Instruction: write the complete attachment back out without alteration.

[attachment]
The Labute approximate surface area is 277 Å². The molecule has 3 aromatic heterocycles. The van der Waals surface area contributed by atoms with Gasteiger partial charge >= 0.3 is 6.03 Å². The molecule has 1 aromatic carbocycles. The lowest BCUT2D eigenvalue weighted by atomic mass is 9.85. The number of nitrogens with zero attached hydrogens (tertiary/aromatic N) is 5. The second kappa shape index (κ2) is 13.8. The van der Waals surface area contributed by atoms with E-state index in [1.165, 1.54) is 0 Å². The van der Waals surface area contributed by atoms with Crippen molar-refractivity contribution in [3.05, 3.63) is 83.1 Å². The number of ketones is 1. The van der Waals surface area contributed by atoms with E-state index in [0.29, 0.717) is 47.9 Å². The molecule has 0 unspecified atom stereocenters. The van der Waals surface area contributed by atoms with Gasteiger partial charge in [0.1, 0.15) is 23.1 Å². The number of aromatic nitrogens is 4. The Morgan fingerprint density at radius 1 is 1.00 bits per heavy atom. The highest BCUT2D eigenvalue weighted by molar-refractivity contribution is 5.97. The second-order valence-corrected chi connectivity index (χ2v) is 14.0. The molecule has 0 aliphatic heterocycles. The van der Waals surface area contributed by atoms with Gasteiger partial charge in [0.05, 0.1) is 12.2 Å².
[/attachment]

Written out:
The Labute approximate surface area is 277 Å². The molecule has 3 aromatic heterocycles. The van der Waals surface area contributed by atoms with Gasteiger partial charge >= 0.3 is 6.03 Å². The molecule has 1 aromatic carbocycles. The lowest BCUT2D eigenvalue weighted by atomic mass is 9.85. The number of nitrogens with zero attached hydrogens (tertiary/aromatic N) is 5. The second kappa shape index (κ2) is 13.8. The van der Waals surface area contributed by atoms with E-state index in [1.165, 1.54) is 0 Å². The van der Waals surface area contributed by atoms with Crippen molar-refractivity contribution in [3.05, 3.63) is 83.1 Å². The number of ketones is 1. The van der Waals surface area contributed by atoms with E-state index in [0.29, 0.717) is 47.9 Å². The molecule has 0 unspecified atom stereocenters. The van der Waals surface area contributed by atoms with Gasteiger partial charge in [0.1, 0.15) is 23.1 Å². The number of aromatic nitrogens is 4. The Morgan fingerprint density at radius 1 is 1.00 bits per heavy atom. The highest BCUT2D eigenvalue weighted by molar-refractivity contribution is 5.97. The second-order valence-corrected chi connectivity index (χ2v) is 14.0. The molecule has 0 aliphatic heterocycles. The van der Waals surface area contributed by atoms with Gasteiger partial charge in [0.05, 0.1) is 12.2 Å².